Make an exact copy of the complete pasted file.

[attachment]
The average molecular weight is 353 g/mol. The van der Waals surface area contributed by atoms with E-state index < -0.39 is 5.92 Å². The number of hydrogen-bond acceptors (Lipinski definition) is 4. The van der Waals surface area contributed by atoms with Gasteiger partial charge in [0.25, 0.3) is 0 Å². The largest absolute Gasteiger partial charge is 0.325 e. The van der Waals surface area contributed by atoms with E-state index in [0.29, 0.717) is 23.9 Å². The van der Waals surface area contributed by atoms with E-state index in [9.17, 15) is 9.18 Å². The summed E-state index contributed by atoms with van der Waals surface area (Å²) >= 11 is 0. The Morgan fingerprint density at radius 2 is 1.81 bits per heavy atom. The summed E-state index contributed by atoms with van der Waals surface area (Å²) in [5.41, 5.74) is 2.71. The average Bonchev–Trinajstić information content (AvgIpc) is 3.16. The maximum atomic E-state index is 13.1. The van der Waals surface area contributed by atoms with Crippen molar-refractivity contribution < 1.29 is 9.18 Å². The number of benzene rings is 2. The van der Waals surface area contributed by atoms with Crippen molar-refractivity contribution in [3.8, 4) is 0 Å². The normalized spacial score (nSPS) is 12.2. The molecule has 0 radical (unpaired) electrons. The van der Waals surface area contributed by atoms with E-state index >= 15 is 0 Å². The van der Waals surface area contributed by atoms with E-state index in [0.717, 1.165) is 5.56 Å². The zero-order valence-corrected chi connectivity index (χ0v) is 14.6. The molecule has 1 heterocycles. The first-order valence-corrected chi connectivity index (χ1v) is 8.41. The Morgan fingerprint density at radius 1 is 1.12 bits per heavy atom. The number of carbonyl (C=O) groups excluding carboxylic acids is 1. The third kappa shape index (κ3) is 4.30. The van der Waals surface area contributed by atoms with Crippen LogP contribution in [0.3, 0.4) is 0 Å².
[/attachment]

The average molecular weight is 353 g/mol. The van der Waals surface area contributed by atoms with E-state index < -0.39 is 5.92 Å². The number of hydrogen-bond acceptors (Lipinski definition) is 4. The van der Waals surface area contributed by atoms with Gasteiger partial charge in [0.25, 0.3) is 0 Å². The largest absolute Gasteiger partial charge is 0.325 e. The van der Waals surface area contributed by atoms with E-state index in [0.29, 0.717) is 23.9 Å². The van der Waals surface area contributed by atoms with E-state index in [9.17, 15) is 9.18 Å². The summed E-state index contributed by atoms with van der Waals surface area (Å²) >= 11 is 0. The Morgan fingerprint density at radius 2 is 1.81 bits per heavy atom. The summed E-state index contributed by atoms with van der Waals surface area (Å²) in [5.41, 5.74) is 2.71. The average Bonchev–Trinajstić information content (AvgIpc) is 3.16. The maximum atomic E-state index is 13.1. The van der Waals surface area contributed by atoms with Crippen molar-refractivity contribution < 1.29 is 9.18 Å². The number of benzene rings is 2. The van der Waals surface area contributed by atoms with Crippen molar-refractivity contribution in [3.8, 4) is 0 Å². The normalized spacial score (nSPS) is 12.2. The molecule has 0 radical (unpaired) electrons. The van der Waals surface area contributed by atoms with E-state index >= 15 is 0 Å². The van der Waals surface area contributed by atoms with E-state index in [0.717, 1.165) is 5.56 Å². The zero-order valence-corrected chi connectivity index (χ0v) is 14.6. The molecule has 1 heterocycles. The first-order valence-corrected chi connectivity index (χ1v) is 8.41. The Morgan fingerprint density at radius 1 is 1.12 bits per heavy atom. The number of carbonyl (C=O) groups excluding carboxylic acids is 1. The third kappa shape index (κ3) is 4.30. The van der Waals surface area contributed by atoms with Crippen LogP contribution in [0.3, 0.4) is 0 Å².